In his most recent blog post, former Fed chair Ben Bernanke takes umbrage at an op-ed by the Wall Street Journal’s Benn Steil. In the Tuesday op-ed titled “Misreading the Fed on a Rate Increase”, Steil argues that Fed-watchers should be paying less attention to the views of members of the Federal Open Market Committee (FOMC), and more attention to the Fed’s Board of Governors, the part of the Fed that is based in Washington DC.
Benn Steil’s argument on FOMC versus Fed Board
The first point Bernanke makes is that is Steil is not really talking about the influence of individual participants in FOMC decisions, but is instead making a more technical point. Steil’s argument goes that, given the Fed’s large balance sheet today, typical methods of managing the federal funds rate will not work. In order to raise the federal funds rate here in the near future, the Fed will have to rely on new tools to get the job done. These tools may include changes in the rate of interest it pays on reserves held by commercial banks. The law that gave the Fed the power to pay interest on bank reserves gave the authority to set the rate to the Fed Board, not the FOMC. Therefore, Steil says that the Board and not the FOMC really controls monetary policy.
Ben Bernanke’s rebuttal
Ben Bernanke says that Steil is basing his argument on a technicality rather than the practical reality of the situation. He notes: “Whatever the technicalities, Fed policymakers know that the expectation of the Congress and the public is that monetary policy will be made by the FOMC, not the Board—an expectation reinforced by decades of Fed practice. During my time as chair (of both the Board and the FOMC), we were explicit both internally and externally about the primacy of the FOMC in monetary policy, an understanding that was fully supported by members of the Board as well as by other FOMC participants.”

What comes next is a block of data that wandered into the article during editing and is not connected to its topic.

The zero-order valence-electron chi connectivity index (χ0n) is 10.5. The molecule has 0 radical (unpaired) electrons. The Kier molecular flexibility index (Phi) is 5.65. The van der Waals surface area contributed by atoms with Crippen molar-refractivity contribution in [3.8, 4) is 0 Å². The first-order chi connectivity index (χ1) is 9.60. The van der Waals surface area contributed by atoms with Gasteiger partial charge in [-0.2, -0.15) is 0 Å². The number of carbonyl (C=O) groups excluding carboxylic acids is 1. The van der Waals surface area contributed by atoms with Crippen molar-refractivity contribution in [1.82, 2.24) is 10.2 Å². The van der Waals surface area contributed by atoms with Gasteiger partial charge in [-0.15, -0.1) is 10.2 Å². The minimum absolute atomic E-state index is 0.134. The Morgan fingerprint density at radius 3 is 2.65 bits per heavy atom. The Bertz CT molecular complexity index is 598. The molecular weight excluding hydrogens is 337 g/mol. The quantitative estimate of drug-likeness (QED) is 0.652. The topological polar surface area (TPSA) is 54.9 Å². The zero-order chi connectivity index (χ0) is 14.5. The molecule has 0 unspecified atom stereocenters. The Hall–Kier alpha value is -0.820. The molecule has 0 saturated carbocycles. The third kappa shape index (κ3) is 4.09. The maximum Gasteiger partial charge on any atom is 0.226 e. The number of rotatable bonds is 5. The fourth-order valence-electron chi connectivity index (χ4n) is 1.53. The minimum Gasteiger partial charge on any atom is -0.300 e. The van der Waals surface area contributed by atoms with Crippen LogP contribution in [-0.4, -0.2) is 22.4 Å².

According to Ben Bernanke, there is also historical precedent for the Fed Board having “technical authorities” that in were typically subordinated to FOMC decisions. For example, the Board has the authority to set the discount rate, ie, the interest rate at which regional Reserve Banks lend to banks in their district. However, the Board has not used its authority over the discount rate to try to exert an independent influence on monetary policy; instead, when the FOMC changed its fund rate target, the Board always went along and changed the discount rate to match the FOMC’s action.
Ben Bernanke concludes his piece by telling readers they would be wise to continue to focus on the FOMC. “If you want to understand and predict Fed decisions on interest rates, you will be well advised to follow the debates among the FOMC and its leadership. The views of Board members are relevant, of course, but because Board members are also voters on the FOMC, not because there is any risk that the Board will try to block implementation of an FOMC decision.”